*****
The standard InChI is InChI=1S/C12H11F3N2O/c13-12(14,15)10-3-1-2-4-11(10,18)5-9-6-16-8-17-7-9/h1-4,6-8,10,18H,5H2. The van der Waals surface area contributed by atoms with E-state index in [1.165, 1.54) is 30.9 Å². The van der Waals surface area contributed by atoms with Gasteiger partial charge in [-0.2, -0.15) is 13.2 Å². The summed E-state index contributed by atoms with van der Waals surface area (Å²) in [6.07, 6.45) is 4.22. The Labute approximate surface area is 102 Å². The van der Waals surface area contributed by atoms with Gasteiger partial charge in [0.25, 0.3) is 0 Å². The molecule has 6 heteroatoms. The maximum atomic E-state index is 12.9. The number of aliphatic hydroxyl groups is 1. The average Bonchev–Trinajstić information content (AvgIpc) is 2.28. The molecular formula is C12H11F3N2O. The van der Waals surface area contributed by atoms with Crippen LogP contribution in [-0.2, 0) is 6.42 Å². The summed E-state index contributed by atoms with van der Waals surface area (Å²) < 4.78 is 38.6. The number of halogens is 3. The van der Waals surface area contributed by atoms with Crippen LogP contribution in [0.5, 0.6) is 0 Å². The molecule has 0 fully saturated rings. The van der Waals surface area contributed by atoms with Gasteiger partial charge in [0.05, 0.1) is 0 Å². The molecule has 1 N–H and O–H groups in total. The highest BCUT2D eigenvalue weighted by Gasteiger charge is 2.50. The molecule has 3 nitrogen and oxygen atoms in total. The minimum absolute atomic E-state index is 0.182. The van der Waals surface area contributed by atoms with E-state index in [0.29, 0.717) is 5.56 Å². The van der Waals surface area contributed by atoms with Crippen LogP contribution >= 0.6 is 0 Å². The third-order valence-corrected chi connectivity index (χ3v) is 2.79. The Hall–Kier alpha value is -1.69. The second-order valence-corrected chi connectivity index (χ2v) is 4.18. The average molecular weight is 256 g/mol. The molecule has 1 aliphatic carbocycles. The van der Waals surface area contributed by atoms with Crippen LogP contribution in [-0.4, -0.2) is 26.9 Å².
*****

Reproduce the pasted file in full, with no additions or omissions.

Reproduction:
The standard InChI is InChI=1S/C12H11F3N2O/c13-12(14,15)10-3-1-2-4-11(10,18)5-9-6-16-8-17-7-9/h1-4,6-8,10,18H,5H2. The van der Waals surface area contributed by atoms with E-state index in [1.165, 1.54) is 30.9 Å². The van der Waals surface area contributed by atoms with Gasteiger partial charge in [-0.2, -0.15) is 13.2 Å². The summed E-state index contributed by atoms with van der Waals surface area (Å²) in [6.07, 6.45) is 4.22. The Labute approximate surface area is 102 Å². The van der Waals surface area contributed by atoms with Gasteiger partial charge in [0.25, 0.3) is 0 Å². The molecule has 6 heteroatoms. The maximum atomic E-state index is 12.9. The number of aliphatic hydroxyl groups is 1. The average Bonchev–Trinajstić information content (AvgIpc) is 2.28. The molecular formula is C12H11F3N2O. The van der Waals surface area contributed by atoms with Crippen LogP contribution in [-0.2, 0) is 6.42 Å². The summed E-state index contributed by atoms with van der Waals surface area (Å²) < 4.78 is 38.6. The number of halogens is 3. The van der Waals surface area contributed by atoms with Crippen LogP contribution in [0.5, 0.6) is 0 Å². The molecule has 0 fully saturated rings. The van der Waals surface area contributed by atoms with Gasteiger partial charge in [0.05, 0.1) is 0 Å². The molecule has 1 N–H and O–H groups in total. The highest BCUT2D eigenvalue weighted by Gasteiger charge is 2.50. The molecule has 3 nitrogen and oxygen atoms in total. The minimum absolute atomic E-state index is 0.182. The van der Waals surface area contributed by atoms with E-state index in [0.29, 0.717) is 5.56 Å². The van der Waals surface area contributed by atoms with Crippen LogP contribution >= 0.6 is 0 Å². The third-order valence-corrected chi connectivity index (χ3v) is 2.79. The Hall–Kier alpha value is -1.69. The second-order valence-corrected chi connectivity index (χ2v) is 4.18. The average molecular weight is 256 g/mol. The molecule has 1 aliphatic carbocycles. The van der Waals surface area contributed by atoms with Crippen LogP contribution in [-0.4, -0.2) is 26.9 Å².